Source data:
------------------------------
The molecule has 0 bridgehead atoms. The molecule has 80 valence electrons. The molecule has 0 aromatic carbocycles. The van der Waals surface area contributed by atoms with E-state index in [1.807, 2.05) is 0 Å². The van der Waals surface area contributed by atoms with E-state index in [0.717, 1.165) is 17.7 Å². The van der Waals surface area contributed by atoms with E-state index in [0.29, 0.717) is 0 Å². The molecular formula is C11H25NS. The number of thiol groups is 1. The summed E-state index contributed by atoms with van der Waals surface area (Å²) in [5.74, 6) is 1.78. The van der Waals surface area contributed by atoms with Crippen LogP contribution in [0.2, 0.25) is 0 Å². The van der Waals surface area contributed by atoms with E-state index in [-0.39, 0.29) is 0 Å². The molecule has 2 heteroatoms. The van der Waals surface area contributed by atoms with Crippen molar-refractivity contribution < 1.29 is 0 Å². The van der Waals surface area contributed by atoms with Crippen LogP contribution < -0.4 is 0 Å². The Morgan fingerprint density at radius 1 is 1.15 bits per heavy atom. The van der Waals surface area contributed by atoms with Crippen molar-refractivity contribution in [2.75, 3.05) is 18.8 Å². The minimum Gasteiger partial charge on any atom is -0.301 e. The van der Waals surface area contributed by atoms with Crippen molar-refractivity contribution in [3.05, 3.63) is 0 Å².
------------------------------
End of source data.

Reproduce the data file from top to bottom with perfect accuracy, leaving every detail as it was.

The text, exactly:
The molecule has 0 bridgehead atoms. The molecule has 80 valence electrons. The molecule has 0 aromatic carbocycles. The van der Waals surface area contributed by atoms with E-state index in [1.807, 2.05) is 0 Å². The van der Waals surface area contributed by atoms with E-state index in [0.717, 1.165) is 17.7 Å². The van der Waals surface area contributed by atoms with E-state index in [0.29, 0.717) is 0 Å². The molecular formula is C11H25NS. The number of thiol groups is 1. The summed E-state index contributed by atoms with van der Waals surface area (Å²) in [5.74, 6) is 1.78. The van der Waals surface area contributed by atoms with Crippen LogP contribution in [0.2, 0.25) is 0 Å². The van der Waals surface area contributed by atoms with E-state index in [-0.39, 0.29) is 0 Å². The molecule has 2 heteroatoms. The van der Waals surface area contributed by atoms with Crippen molar-refractivity contribution < 1.29 is 0 Å². The van der Waals surface area contributed by atoms with Crippen LogP contribution < -0.4 is 0 Å². The Morgan fingerprint density at radius 1 is 1.15 bits per heavy atom. The van der Waals surface area contributed by atoms with Crippen molar-refractivity contribution in [2.75, 3.05) is 18.8 Å². The minimum Gasteiger partial charge on any atom is -0.301 e. The van der Waals surface area contributed by atoms with Crippen molar-refractivity contribution in [3.05, 3.63) is 0 Å².